v_ts TIMESTAMP WITH TIME ZONE;
  v_repeat CONSTANT NUMBER := 10000;
BEGIN
  v_ts := SYSTIMESTAMP;
    
  FOR i IN 1..v_repeat LOOP
    FOR rec IN (
      SELECT CASE WHEN EXISTS (
        SELECT * FROM actor a
        JOIN film_actor fa USING (actor_id)
        WHERE a.last_name = 'WAHLBERG'
      ) THEN 1 ELSE 0 END
      FROM dual
    ) LOOP
      NULL;
    END LOOP;
  END LOOP;
    
  dbms_output.put_line('Statement 1 : ' || (SYSTIMESTAMP - v_ts));
  v_ts := SYSTIMESTAMP;
    
  FOR i IN 1..v_repeat LOOP
    FOR rec IN (
      SELECT count(*)
      FROM actor a
      JOIN film_actor fa USING (actor_id)
      WHERE a.last_name = 'WAHLBERG'
    ) LOOP
      NULL;
    END LOOP;
  END LOOP;
    
  dbms_output.put_line('Statement 2 : ' || (SYSTIMESTAMP - v_ts));
END;
/

We get a slight but significant performance improvement of factor 1.3x:

Statement 1 : 3
Statement 2 : 4

(not actual times, because thank you Oracle legal for prohibiting all sorts of stuff). But you can check out the Sakila database yourself and run the above benchmark on your machine.

PostgreSQL

DO $$
DECLARE
  v_ts TIMESTAMP;
  v_repeat CONSTANT INT := 1000;
  rec RECORD;
BEGIN
  v_ts := clock_timestamp();

  FOR i IN 1..v_repeat LOOP
    FOR rec IN (
      SELECT CASE WHEN EXISTS (
        SELECT * FROM actor a
        JOIN film_actor fa USING (actor_id)
        WHERE a.last_name = 'WAHLBERG'
      ) THEN 1 ELSE 0 END
    ) LOOP
      NULL;
    END LOOP;
  END LOOP;

  RAISE INFO 'Statement 1: %', (clock_timestamp() - v_ts); 
  v_ts := clock_timestamp();

  FOR i IN 1..v_repeat LOOP
    FOR rec IN (
      SELECT count(*)
      FROM actor a
      JOIN film_actor fa USING (actor_id)
      WHERE a.last_name = 'WAHLBERG'
    ) LOOP
      NULL;
    END LOOP;
  END LOOP;

  RAISE INFO 'Statement 2: %', (clock_timestamp() - v_ts); 
END$$;

A whopping factor 40x in terms of wallclock time gain!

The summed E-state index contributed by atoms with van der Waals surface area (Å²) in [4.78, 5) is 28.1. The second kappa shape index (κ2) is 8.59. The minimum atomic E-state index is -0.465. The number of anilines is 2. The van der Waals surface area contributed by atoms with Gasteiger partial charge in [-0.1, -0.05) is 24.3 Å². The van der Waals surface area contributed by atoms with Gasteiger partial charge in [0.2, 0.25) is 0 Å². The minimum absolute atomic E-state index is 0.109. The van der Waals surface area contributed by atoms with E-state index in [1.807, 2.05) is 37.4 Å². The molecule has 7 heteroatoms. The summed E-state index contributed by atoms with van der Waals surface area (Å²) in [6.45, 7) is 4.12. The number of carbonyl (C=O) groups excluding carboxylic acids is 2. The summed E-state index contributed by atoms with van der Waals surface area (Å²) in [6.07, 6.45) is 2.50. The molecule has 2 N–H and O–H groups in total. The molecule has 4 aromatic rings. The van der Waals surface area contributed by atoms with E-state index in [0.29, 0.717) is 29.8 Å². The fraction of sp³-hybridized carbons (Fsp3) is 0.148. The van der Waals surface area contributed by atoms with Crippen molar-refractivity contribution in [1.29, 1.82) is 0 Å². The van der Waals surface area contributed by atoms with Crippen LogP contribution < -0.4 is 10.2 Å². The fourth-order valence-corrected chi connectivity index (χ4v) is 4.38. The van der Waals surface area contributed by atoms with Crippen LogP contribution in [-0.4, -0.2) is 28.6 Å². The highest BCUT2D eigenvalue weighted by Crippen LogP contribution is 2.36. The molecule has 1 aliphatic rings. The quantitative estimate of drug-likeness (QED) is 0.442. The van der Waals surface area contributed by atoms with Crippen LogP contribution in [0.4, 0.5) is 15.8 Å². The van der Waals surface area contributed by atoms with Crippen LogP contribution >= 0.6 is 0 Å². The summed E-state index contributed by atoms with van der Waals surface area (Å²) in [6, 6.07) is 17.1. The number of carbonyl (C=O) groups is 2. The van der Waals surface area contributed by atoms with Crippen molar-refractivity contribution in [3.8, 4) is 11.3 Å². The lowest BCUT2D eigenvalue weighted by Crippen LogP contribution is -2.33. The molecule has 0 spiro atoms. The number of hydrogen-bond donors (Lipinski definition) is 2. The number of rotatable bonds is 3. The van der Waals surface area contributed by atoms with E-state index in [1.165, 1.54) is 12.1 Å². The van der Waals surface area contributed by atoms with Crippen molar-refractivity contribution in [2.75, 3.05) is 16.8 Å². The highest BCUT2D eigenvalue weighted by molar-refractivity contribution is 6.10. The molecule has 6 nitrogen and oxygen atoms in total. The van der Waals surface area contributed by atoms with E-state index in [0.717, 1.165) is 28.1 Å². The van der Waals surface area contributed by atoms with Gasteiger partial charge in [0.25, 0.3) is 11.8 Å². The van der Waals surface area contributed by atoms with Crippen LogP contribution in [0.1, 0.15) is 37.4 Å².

INFO:  Statement 1: 00:00:00.023656
INFO:  Statement 2: 00:00:00.7944

Let me repeat this:

Factor 40x on PostgreSQL

That’s something! It looks as though COUNT(*) is much better optimised on Oracle (e.g. by counting leaf nodes in an index) than on PostgreSQL, but in any case, the amount of extra work is prohibitive in both databases.

Conclusion

I’m repeating myself, but this is important. Print it out and put it on your office wall:

Thou shalt not use COUNT(*) when EXISTS sufficeth thy needs

Thank you.

SQL JOIN or EXISTS? Chances Are, You’re Doing it Wrong

I’ve noticed this very consistently with a lot of customers, and also with participants of our Data Geekery SQL Workshop (which I highly recommend to everyone, if you excuse the advertising): A lot of developers get the distinction between JOIN and SEMI-JOIN wrong. Let me explain…

What are JOIN and SEMI-JOIN

A little bit of relational algebra first. What is an (INNER) JOIN? An JOIN is nothing but a filtered cartesian product. And what is a cartesian product? Wikipedia explains this very nicely:

for sets A and B, the Cartesian product A × B is the set of all ordered pairs (a, b) where a ∈ A and b ∈ B.

That was the technical way of putting it. A more understandable way might be the following:

ranks = {A, K, Q, J, 10, 9, 8, 7, 6, 5, 4, 3, 2}
suits = {♠, ♥, ♦, ♣}

so, ranks × suits =
{(A, ♠), (A, ♥), (A, ♦), (A, ♣), (K, ♠),
…,
(3, ♣), (2, ♠), (2, ♥), (2, ♦), (2, ♣)}

Or, as an image:

By Trainler - Own work, CC BY 3.0, https://commons.wikimedia.org/w/index.php?curid=7104281
By Trainler – Own work, CC BY 3.0, https://commons.wikimedia.org/w/index.php?curid=7104281

The above cartesian product models the combination of each rank with each suite. Simple, right?

In SQL, a cartesian product can be written as either a CROSS JOIN, or a table list in the FROM clause. The following query combines every customer with every staff member:

-- CROSS JOIN
SELECT c.last_name, s.last_name
FROM customer AS c
CROSS JOIN staff AS s

-- Table list
SELECT c.last_name, s.last_name
FROM customer AS c,
     staff AS s

Now, as I mentioned before, an (INNER) JOIN is nothing but a filtered CROSS JOIN, where the filter is applied in a dedicated USING or ON clause.

-- INNER JOIN with USING
SELECT c.last_name, s.last_name
FROM customer AS c
INNER JOIN staff AS s 
  USING (last_name)

-- INNER JOIN with ON
SELECT c.last_name, s.last_name
FROM customer AS c
INNER JOIN staff AS s 
  ON c.last_name = s.last_name

The above query will match only those customers with those users whose last_name are the same. As I’ve told you before, an (INNER) JOIN is just a filtered CROSS JOIN, so the below queries will be semantically equivalent to the above:

-- CROSS JOIN
SELECT c.last_name, s.last_name
FROM customer AS c
CROSS JOIN staff AS s
WHERE c.last_name = s.last_name

-- Table list
SELECT c.last_name, s.last_name
FROM customer AS c,
     staff AS s
WHERE c.last_name = s.last_name

Specifically the last version is still used in many SQL codebases, which have not yet migrated to the ANSI JOIN syntax (even if ANSI joins should be preferred for readability reasons).